It now is most apparent the words spoken on this site by Mr. Turner (and we who cared) all couched in various sponsored speaking engagements from coast to coast are now being reinforced by TD Bank who can no longer sit in silence.

OTTAWA – It may one day be remembered as the lost decade, in economic terms.

A new report published by the TD Bank says Canada is headed for a decade of stagnant growth that will test the budgets of Canadian households and governments alike

My 2 cents …. The cost of electing a man who said; “Just me a chance” over 3 years ago will be more than ever be playing the blame game and wait till next year until he moves on to some plush appointment and he will continue spending your/our money. What’s this got to do with RE ….. once again “Everything” because both Mr. Turner and the TD Bank know far-far, to-too many Canadians have all their wealth literally hanging over their heads with absolutely “No Job Security” and this government as well as others can only generate income by raising interest rates and taxes. Think if there just one smart finance person within the G-20 that had a plan he/she would be putting it forward, but no they just continue to print more money while oil rich countries sit and wait, but the problem is (BIG) who will have money to buy it?

Not all doom and gloom for those who educate themselves in self preservation in tough economic times.

PS: even more terrifying Google FN 57 Pistol and thank your lucky stars you live in Canada even with cracks in our Canadian Shield.

#63 Devil's Advocate on 11.10.09 at 6:21 pm

#64 Bill-Muskoka (NAM) on 11.10.09 at 6:21 pm


Gazing upon the ML Bull I start thinking of Rump Roasts and Steak! Anyone got a sharp knife or cleaver handy?

#65 Bill-Muskoka (NAM) on 11.10.09 at 6:23 pm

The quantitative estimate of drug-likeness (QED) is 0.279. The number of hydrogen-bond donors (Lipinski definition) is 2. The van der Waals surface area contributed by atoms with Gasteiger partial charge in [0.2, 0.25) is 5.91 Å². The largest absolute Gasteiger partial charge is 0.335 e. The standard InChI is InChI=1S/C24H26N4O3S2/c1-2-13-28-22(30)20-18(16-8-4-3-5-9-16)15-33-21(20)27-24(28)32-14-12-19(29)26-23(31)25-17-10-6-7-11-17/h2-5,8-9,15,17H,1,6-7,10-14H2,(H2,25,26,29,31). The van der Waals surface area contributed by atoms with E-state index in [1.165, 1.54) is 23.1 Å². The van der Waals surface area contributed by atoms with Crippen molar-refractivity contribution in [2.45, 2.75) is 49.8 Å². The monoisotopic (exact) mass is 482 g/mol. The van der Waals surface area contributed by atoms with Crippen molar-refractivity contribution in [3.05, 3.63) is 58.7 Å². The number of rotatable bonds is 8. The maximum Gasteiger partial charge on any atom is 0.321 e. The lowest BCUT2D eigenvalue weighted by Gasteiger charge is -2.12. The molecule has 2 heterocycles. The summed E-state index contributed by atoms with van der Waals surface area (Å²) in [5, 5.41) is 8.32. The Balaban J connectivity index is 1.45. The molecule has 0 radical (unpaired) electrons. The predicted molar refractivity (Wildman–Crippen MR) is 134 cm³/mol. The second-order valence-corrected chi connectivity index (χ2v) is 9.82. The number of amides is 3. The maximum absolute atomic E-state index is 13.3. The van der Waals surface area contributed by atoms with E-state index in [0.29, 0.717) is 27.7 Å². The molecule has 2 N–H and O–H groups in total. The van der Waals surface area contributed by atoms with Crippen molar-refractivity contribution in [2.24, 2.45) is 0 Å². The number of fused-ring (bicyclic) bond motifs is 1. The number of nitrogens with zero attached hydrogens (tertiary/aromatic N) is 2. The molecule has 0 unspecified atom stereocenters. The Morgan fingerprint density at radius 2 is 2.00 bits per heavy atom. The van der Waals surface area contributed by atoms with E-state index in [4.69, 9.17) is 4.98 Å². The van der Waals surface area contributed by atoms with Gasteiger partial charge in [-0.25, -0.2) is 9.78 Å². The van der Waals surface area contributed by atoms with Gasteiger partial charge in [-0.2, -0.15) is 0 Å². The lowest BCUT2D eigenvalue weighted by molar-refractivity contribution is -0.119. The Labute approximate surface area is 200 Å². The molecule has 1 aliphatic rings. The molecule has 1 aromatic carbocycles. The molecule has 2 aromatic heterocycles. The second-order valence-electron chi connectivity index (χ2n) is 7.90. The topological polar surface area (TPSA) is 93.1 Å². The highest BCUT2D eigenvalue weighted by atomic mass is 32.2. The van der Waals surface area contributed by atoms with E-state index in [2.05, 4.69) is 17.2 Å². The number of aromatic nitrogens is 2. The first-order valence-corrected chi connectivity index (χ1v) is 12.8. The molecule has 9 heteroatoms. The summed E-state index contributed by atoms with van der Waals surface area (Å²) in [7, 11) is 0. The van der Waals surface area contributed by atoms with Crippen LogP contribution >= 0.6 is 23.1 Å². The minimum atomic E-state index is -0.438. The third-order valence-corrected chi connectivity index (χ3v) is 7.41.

#61 Keith in Calgary


Now there is a word Nostradumas can never use and keep face, eh?

#66 Bill-Muskoka (NAM) on 11.10.09 at 6:28 pm

Speaking of the stock market and all that jazz, here are the latest on one of those fine Shysters, the infamous Earl Jones!

Jones unlikely to spend Christmas behind bars

Jones’ employees unquestioning: Bankruptcy papers reveal chaotic office

#67 Two-thirds on 11.10.09 at 6:34 pm

Canada’s “lost decade”

“A new report published by the TD Bank says Canada is headed for a decade of stagnant growth that will test the budgets of Canadian households and governments alike.”

Once again, demographics are at play here.

The obvious question is: how to position oneself to not only prevent financial damage but actually prosper during a “lost decade”-type event.

What would the average Japanese middle-class citizen do differently if they were to go back in time prior to their lost decade?

Avoid RE? Buy gold? Short their index?

#68 CalgaryRocks on 11.10.09 at 6:50 pm


I don’t know, some of these are down some 80% high to bottom. Way too volatile for my RRSps

#69 Schroedinger's Bull on 11.10.09 at 7:22 pm

#32 Devil’s Advocate:

You seem to be implying that you’ve stumbled onto some cleverly hidden secret…but you haven’t. Money is just the medium of exchange. Your story illustrates very nicely how money SHOULD work.

i.e. I need a house, and I’m a baker…well, I could bake you 100,000 loaves of bread, but what would you do with them? Without money, we’re both screwed…with money, on the other hand, you can store up your need for bread and use it up over time…therefore our needs coincide and we’re both happy.

In your story, the money is a red herring. Everybody’s exchanging services. The money’s just there to allow it to happen.

#70 Sukh on 11.10.09 at 7:24 pm

Garth, how about adding a ‘thumbs up’ and down feature to individual posts??

#71 john m on 11.10.09 at 7:44 pm

The stock market in our current environment (and obviously for many years to come) is like a big slot machine with no sustainable enterprise in its coffers or future just simply relying on the suckers standing in line to deposit their money…..occasionally paying out some serious cash to a small percentage gradually eating up the majority’s nest egg……… like real estate , our security and our way of life are all headed for a crash….unless our powers that be had a plan———-in my opinion they don’t……….everyone seems to think this is all going to go away “its only a temporary recession”………….the huge debt,responsibilities and liabilities that have been piled upon the average Canadian taxpayer will not go away for many years and daily the time span for recovery (if at all possible) is increasing without any plan for recovery that i know of………does anyone?

#72 Andrew toronto on 11.10.09 at 7:55 pm

Question , does the HST take effect prior to closing a deal on a new home.. for example if someone was to purchase a new home today and close in JULY 2010, does that mean HST will be included in the price .and of course the home would be over 400,000 thanks in advance

#73 Bottoms_Up on 11.10.09 at 8:11 pm